If you didn’t know any better, you could easily be forgiven for thinking that David Bromberg’s new album wasn’t the work of a single performer, recorded at a particular moment in time. There are so many musical voices and melodic styles in evidence that Big Road could easily pass for a career retrospective or a compilation featuring several diverse but likeminded artists. And that’s not a bad thing. Since he released his first album in 1971, Bromberg has always embraced a “kitchen sink” philosophy toward music in which every conceivable style — swing, folk, country, rock, bluegrass, and more — and permutation of a tune is treated with equal reverence.
The two opening tracks of Big Road, the title song and “Lovin’ of the Game,” are dynamic full-band numbers that give Bromberg and his band an opportunity to flex their very impressive chops, yet somehow they are the least compelling songs of the album. It’s when he takes it down a few notches that his listeners can really hear the grace and subtle interplay between instruments that has always defined his work.
Bromberg continues to be audacious and completely without fear when he approaches a song. How many other 70-something Jewish men could take on an a cappella version of “Standing in the Need of Prayer” and pull it off with such finesse? For those who admire Bromberg’s string work, the “Maiden’s Prayer/Blackberry Blossom/Katy Hill” medley and his rendition of “Mary Jane” are gorgeously expressed numbers that confirm what a great player he has always been. As usual, Big Road features a few Bromberg originals like “George, Merle & Conway” and “Diamond Lil” that blend seamlessly with traditional numbers like “Who Will the Next Fool Be?” and John Herald’s “Roll On John” that closes the album.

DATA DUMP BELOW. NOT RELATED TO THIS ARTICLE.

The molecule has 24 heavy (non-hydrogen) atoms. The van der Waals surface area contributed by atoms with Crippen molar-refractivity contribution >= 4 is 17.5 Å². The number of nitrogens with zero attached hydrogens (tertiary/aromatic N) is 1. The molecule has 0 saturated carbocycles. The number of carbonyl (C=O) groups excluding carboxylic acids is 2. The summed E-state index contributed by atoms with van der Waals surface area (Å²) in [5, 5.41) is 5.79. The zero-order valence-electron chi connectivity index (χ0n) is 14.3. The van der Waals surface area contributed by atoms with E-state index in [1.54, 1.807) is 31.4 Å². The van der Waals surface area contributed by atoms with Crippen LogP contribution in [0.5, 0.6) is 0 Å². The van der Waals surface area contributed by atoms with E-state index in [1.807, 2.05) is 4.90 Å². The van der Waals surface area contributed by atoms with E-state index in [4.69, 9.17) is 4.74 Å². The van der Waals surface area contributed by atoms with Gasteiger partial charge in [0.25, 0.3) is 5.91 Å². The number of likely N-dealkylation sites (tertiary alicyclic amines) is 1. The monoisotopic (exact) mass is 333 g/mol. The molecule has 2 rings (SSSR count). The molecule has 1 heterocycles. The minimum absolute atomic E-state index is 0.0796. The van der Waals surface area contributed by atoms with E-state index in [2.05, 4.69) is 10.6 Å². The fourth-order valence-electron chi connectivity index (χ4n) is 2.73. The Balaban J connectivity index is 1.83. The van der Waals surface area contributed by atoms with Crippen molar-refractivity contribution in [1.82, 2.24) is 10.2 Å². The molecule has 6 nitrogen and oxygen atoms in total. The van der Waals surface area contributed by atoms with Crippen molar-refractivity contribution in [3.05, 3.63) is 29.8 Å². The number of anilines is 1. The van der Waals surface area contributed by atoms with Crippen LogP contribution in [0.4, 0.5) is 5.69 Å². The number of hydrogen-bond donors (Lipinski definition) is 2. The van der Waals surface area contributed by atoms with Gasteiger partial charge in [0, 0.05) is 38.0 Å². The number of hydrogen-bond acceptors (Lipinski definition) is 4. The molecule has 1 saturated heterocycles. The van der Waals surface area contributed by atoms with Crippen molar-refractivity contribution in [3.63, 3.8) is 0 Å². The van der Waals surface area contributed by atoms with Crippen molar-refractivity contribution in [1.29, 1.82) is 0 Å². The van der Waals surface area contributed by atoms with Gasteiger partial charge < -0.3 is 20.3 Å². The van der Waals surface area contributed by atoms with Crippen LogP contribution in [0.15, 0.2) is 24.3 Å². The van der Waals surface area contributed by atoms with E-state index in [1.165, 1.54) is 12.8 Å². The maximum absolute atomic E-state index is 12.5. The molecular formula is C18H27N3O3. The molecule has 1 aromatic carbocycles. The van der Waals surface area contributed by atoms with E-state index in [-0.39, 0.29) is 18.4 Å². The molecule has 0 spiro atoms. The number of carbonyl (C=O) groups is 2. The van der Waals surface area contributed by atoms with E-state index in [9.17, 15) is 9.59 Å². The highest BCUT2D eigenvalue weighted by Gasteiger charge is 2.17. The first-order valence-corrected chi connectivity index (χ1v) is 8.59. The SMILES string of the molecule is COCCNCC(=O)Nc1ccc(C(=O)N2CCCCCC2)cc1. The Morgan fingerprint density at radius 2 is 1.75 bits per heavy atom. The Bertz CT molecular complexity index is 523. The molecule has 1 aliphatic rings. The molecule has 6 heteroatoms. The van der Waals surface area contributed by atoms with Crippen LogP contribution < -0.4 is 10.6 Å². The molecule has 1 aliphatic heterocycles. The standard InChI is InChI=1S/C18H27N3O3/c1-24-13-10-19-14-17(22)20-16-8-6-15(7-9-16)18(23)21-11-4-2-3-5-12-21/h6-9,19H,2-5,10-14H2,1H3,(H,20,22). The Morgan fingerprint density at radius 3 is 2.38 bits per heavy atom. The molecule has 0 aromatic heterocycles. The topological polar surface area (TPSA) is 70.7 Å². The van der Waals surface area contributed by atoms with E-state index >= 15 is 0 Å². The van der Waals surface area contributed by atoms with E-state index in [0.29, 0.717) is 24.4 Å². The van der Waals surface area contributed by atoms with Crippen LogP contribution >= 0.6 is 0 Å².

Bromberg isn’t pushing any new boundaries or taking any obvious risks on Big Road, and that’s just fine. More than four decades into his career, he continues to breathe new life into very old songs by approaching them with the attitude that even though traditional music is sacred, it certainly isn’t fragile. He has never been a musical purist like John Hammond, nor an artist like Leon Redbone who lovingly recreated a lost world through sound. Instead, he has always dived right into melodic and lyrical structures that are older than America and treated them all equally. By doing this, he communicates something that few outside of Bob Dylan or The Grateful Dead have ever succeeded at: He reflects roots music in all of its divergent pathways back to his listeners and allows it to stand on its own without judgment or apology. Big Road is a truly masterful work.